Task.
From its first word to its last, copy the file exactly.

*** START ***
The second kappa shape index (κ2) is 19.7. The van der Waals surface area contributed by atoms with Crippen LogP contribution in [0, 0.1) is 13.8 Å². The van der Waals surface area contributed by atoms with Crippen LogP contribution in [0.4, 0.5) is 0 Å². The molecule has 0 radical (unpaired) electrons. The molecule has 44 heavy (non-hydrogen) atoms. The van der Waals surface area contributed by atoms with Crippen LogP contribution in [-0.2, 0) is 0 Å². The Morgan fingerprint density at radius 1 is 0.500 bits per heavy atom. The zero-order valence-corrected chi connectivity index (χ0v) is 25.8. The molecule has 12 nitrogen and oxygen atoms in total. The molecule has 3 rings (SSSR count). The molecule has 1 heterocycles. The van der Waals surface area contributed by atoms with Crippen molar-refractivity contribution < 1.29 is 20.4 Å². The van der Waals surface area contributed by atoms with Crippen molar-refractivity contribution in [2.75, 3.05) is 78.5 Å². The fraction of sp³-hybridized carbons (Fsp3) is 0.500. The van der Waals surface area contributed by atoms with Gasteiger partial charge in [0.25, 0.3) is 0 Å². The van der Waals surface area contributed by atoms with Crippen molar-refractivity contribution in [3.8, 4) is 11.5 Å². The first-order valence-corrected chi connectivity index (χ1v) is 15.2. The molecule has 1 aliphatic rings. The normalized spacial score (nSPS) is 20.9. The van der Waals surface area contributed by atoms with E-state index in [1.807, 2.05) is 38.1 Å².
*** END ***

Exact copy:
The second kappa shape index (κ2) is 19.7. The van der Waals surface area contributed by atoms with Crippen LogP contribution in [0, 0.1) is 13.8 Å². The van der Waals surface area contributed by atoms with Crippen LogP contribution in [0.4, 0.5) is 0 Å². The molecule has 0 radical (unpaired) electrons. The molecule has 44 heavy (non-hydrogen) atoms. The van der Waals surface area contributed by atoms with Crippen LogP contribution in [-0.2, 0) is 0 Å². The Morgan fingerprint density at radius 1 is 0.500 bits per heavy atom. The zero-order valence-corrected chi connectivity index (χ0v) is 25.8. The molecule has 12 nitrogen and oxygen atoms in total. The molecule has 3 rings (SSSR count). The molecule has 1 heterocycles. The van der Waals surface area contributed by atoms with Crippen molar-refractivity contribution < 1.29 is 20.4 Å². The van der Waals surface area contributed by atoms with Crippen molar-refractivity contribution in [2.75, 3.05) is 78.5 Å². The fraction of sp³-hybridized carbons (Fsp3) is 0.500. The van der Waals surface area contributed by atoms with Gasteiger partial charge in [0.25, 0.3) is 0 Å². The van der Waals surface area contributed by atoms with Crippen molar-refractivity contribution in [3.8, 4) is 11.5 Å². The first-order valence-corrected chi connectivity index (χ1v) is 15.2. The molecule has 1 aliphatic rings. The normalized spacial score (nSPS) is 20.9. The van der Waals surface area contributed by atoms with E-state index in [1.807, 2.05) is 38.1 Å².